A brighter future for Gaza?

Roger Coma Cunill's picture
Also available in: العربية | Français


On May 6th, a father left to get food for his family but never imagined the horror he would face when he returned. Like any other day, and any other house in their neighborhood, his children lit candles to be able to study as there was no electricity from the national grid.  However this time, fire from the candles ripped through the house killing three of his children, all under six, and leaving one critically injured. The tragedy has led to harsh accusation between the rival Palestinian factions governing Gaza and the West Bank over who is responsible for power cuts.

Dialogue boosts competitiveness of Tunisia’s pharmaceutical sector

Rania Ashraf Dourai's picture
Also available in: Français | العربية
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“Tunisia was the first country to develop the pharmaceutical industry in Africa,” said Inès Fradi, Director General of Tunisia’s Pharmacy and Medicines Directorate (DPM), recently. “We were among the pioneers in this field, and it is high time to move on to make this industry an engine for growth and development.” This strong message demonstrates the awareness that exists among public and private stakeholders of the need to accelerate the development of Tunisia’s pharmaceutical industry and boost its competitiveness.

What should Jordan’s irrigation agency do to keep supplying water?

Caroline van den Berg's picture
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 Dudarev Mikhail l Shutterstock.com

As an irrigation agency, what do you do when demand for water is growing, food security features high on your government’s agenda, and the irrigation system you’ve been running for the past 40 years is nearing the end of its life? Your budget is also tight and what you charge for the water you’re supplying has not kept up with overall cost levels.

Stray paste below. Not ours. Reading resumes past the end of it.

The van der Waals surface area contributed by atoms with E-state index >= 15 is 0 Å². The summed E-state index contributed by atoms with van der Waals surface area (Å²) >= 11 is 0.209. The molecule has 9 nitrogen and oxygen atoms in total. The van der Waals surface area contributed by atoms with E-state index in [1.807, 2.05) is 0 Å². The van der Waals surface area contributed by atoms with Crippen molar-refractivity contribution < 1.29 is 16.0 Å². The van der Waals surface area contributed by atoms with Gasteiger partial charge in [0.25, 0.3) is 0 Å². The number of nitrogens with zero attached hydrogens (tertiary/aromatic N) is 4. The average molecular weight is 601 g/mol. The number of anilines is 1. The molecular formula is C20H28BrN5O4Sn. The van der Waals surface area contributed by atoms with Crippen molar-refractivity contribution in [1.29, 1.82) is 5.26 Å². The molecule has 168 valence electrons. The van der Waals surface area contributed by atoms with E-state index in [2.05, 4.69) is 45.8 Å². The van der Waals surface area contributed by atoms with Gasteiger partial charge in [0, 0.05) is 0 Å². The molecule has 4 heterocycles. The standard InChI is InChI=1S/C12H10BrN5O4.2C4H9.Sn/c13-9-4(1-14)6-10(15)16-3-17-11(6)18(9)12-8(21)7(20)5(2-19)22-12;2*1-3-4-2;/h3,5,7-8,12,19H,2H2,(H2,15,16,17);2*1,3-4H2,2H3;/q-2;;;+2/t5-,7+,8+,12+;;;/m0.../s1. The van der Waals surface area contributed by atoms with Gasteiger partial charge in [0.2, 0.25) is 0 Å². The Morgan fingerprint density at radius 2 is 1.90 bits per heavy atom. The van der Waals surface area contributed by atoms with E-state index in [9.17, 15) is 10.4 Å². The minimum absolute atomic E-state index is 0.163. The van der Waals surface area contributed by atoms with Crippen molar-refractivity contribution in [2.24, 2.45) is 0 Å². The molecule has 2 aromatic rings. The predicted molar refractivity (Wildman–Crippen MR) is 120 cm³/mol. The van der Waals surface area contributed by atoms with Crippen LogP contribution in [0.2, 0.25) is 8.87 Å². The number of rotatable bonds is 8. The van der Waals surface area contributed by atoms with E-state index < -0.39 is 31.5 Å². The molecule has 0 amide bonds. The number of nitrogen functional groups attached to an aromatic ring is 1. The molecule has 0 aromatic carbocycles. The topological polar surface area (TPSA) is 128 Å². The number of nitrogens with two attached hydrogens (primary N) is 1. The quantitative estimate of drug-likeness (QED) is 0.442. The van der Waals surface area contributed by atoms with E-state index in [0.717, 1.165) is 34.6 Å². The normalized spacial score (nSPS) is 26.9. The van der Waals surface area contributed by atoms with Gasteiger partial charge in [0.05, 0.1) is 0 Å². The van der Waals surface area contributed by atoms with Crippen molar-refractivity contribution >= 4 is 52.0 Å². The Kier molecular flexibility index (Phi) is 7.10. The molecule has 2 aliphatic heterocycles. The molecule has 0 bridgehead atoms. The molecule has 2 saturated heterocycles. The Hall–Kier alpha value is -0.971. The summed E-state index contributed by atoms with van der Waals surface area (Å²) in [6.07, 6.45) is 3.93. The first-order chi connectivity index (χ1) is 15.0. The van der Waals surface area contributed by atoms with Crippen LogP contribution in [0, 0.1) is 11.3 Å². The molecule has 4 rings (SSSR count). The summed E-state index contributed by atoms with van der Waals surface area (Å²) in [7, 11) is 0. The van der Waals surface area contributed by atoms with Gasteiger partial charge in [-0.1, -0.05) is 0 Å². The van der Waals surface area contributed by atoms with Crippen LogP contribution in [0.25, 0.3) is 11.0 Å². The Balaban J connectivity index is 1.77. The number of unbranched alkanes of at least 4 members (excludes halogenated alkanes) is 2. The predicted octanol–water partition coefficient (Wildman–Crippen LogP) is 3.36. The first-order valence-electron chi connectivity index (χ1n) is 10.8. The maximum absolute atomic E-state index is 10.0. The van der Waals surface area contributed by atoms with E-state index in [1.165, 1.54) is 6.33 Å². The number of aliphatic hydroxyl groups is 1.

We worked with the Jordan Valley Authority (JVA), which falls under Jordan’s Ministry of Water and Irrigation, to see what options the JVA has to make the most of its situation.

Cultural heritage, identity and economy

Mashary Al Naim's picture
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 Fedor Selivanov l Shutterstock.com

A year ago, we at the National Urban Heritage Center (NUHC) of the Saudi Commission for Tourism and National Heritage (SCTNH), published a study in cooperation with the World Bank to examine investment opportunities in urban heritage available for original owners. The study also explored ways we can support revitalizing old areas, a trend that forms the character of many old cities and gives them their unique flavor.

Against all odds – finding hope among refugees and host communities in Djibouti

Benjamin Burckhart's picture
Also available in: Français | العربية
Courtesy of Benjamin Burckhart

It was August of last year when our team landed in Djibouti to figure out how the World Bank could help countries in the Horn of Africa cope with the long running challenge of forced displacement.  Following the publication of the report, Forced Displacement and Mixed Migration in the Horn of Africa, everyone had a clear picture of the scale of the problem.  The governments of Djibouti, Ethiopia and Uganda had expressed their commitment to dealing with the protracted displacement situation in their individual countries; it was now time to act and quickly at that!